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Introduction To Community Medicine

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Brief introduction and history of Community Medicine

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Introduction To Community Medicine

  1. 1. Introduction and History of Community Medicine Dr.Shahzad A.Daula MID (UOL) M.Phil. Public Health (Pb)
  2. 2. Defnition Branch of medicine which deals with the preventive, promotive, and curative health services through organized community efforts.
  3. 3. Community A group of people who have common characters. • Can be defined by location, race, ethnicity, age, occupation, interest in particular problemgrs or outcomes or common bonds.
  4. 4. Community Medicine or Public Health? Term use interchangeably UK----Community Medicine US----Public Health
  5. 5. What is Public Health? Public Health is the science and art of preventing disease, prolonging life, and promoting health through organized efforts of society (WHO 1988) 
  6. 6. Public Health Approach Public Health Model Medical Model
  7. 7. Growth of Community Medicine Chronologically – over time frompre-historic Primitive AncientCivilizations DarkAges Muslim/Arab Industrial/ Modern
  8. 8. 4 1:PRIMITIVE MEDICINE • The concept of disease in which ancient man believed =>Supernatural theory of disease • Primitive man attributed disease and in fact all human sufferings to: - wrath of gods - invasion of body by ‘evil spirits’ and - malevolent influence of stars & planets
  9. 9. Evolution of Public Health … 2: Ancient 2-A: Indian / IndusValleycivilisation • Archeological evidence from Mohenjo-daro and Harappa– the chief cities of Indian civilizationof about 2500 to 1500 BC– suggest an elaborate system of public sanitation; earlydentistry • Lawsof Manu – code of personalhygiene • Early Indians set fractures, performed amputations, excised tumor, repaired hernias and excelled in cataractextraction 6
  10. 10. Evolution of Public Health … 2-B:Egyptiancivilisation (3300BC onward) • Egyptians postulated that diseasewasdue to absorption from the intestine of harmful substanceswhich gaverise to putrefactionof blood and formation of pus diseaseswere treated with cathartics, enema,blood-letting and awide range of drugs 7
  11. 11. Evolution of Public Health … 2-C:Greekcivilisation (c 460- 136BC – golden period) • Early leader in Greek medicine was Aesculapius(c 1200 BC) – a demigod • Aesculapius bore two daughters: – Hygiea - worshipped as goddess of health (preventive medicine) – Panacea- worshipped as goddess of medicine (curative medicine) - the goddess of Universal remedy 8 Rodof Ascelpius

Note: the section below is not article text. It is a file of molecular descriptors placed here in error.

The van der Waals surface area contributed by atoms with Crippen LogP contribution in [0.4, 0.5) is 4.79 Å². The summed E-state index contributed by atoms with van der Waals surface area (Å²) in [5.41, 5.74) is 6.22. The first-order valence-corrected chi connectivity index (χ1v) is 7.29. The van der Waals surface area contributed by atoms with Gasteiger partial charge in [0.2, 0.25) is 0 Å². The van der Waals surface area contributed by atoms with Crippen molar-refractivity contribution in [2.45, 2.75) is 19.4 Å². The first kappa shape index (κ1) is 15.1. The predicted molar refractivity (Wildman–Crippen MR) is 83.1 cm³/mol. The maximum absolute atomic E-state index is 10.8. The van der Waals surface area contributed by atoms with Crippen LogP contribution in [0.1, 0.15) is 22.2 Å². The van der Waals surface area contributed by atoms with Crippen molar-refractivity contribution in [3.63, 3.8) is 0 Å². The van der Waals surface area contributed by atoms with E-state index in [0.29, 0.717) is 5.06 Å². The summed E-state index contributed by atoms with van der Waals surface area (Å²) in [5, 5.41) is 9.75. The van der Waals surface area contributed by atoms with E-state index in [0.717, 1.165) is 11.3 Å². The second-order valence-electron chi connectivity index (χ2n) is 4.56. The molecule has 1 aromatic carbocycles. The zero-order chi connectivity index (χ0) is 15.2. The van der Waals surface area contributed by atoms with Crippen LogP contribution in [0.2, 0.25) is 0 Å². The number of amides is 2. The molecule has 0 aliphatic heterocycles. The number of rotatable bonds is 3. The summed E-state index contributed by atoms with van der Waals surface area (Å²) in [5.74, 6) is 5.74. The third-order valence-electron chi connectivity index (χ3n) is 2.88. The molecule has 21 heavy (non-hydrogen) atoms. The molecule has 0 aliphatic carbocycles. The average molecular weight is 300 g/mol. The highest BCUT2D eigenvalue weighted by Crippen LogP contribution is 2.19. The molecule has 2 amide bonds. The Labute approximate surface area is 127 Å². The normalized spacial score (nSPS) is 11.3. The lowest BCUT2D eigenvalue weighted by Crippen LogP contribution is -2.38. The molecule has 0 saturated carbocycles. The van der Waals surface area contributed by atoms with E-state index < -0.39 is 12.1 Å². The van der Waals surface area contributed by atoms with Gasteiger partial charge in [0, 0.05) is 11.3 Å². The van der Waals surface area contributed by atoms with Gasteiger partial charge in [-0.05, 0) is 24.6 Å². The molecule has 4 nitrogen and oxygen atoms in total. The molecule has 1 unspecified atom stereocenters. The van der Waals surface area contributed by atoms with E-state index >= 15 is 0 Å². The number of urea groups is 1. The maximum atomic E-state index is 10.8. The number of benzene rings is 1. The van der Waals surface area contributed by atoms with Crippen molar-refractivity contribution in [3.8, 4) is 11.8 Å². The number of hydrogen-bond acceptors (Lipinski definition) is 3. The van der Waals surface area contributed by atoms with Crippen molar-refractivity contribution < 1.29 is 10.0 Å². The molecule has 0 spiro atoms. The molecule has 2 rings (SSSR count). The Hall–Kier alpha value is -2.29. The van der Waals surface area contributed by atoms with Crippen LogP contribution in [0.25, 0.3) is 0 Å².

12. 12. Greek contribution to health • Hippocrates (460-370 BC)– the ‘Fatherof medicine • Rejected supernatural theory of disease– introduced scientific method (why &how) • Initiated application ofclinical methods in medicine • Described that diseaseshad anatural cause: Airs, Waters and Places– first known systematic attempt to present causal relationship between environmental factors and disease– humoral system 9
  13. 13. Evolution of Public Health … 2-D: Romancivilisation (100BC – 300AD) • Romans borrowed their medicine mainly from Greeks • By the 1st century the centre of civilization shifted to Rome • They had a keen sense of sanitation – 11
  14. 14. Maintenance of health by control of diet and hygiene Galen (130-205AD) - Disease is due to predisposing, exciting and environmental factors (Epidemiological triad) – his teachings remained unquestioned for 1400years 12 Roman contribution to health …
  15. 15. 13 3: Middle Ages(500-1500AD) • With the fall of the Roman empire, the medical schools established in Roman times also disappeared • The practice of medicine reverted back to primitive medicine dominated by superstition and dogma • It was regarded as immoral to see one's body; consequently, people seldom bathed • Dissection of the human body was prohibited – consequently there was no progress of medicine • This period is therefore called the "Dark Ages of Medicine“
  16. 16. 4: Arab/Muslim contribution 1. Early 7th century – collecting and translating the medical knowledge of the Greeks, Persians, andIndians 2. Saljuqs(Tughril,Alip Arsalan) established hospitals. Thestaff comprised physician, surgeons and attendants served and nursedsick 3. Many physicians,Arabs aswell asnon-Arabs, contributed to themedicine: – Physicians like Al-Razi, or Razes(841 – 926 AD), and Ibn-Sina, known as Avicenna (980 – 1037 AD) were pioneers in the medicalfields 15
  17. 17. Muslim contribution to health … • TheMuslim physicians, following Galen’s tradition’ highlighted six ‘non-naturals’ composing hygiene 1. Air (or environment) 2. Food& drink 3. Sleeping and waking 4. Movement & rest 5. Retention & evacuation 6. Mental emotions – “passions of thesoul”
  18. 18. Healthy People in Healthy Community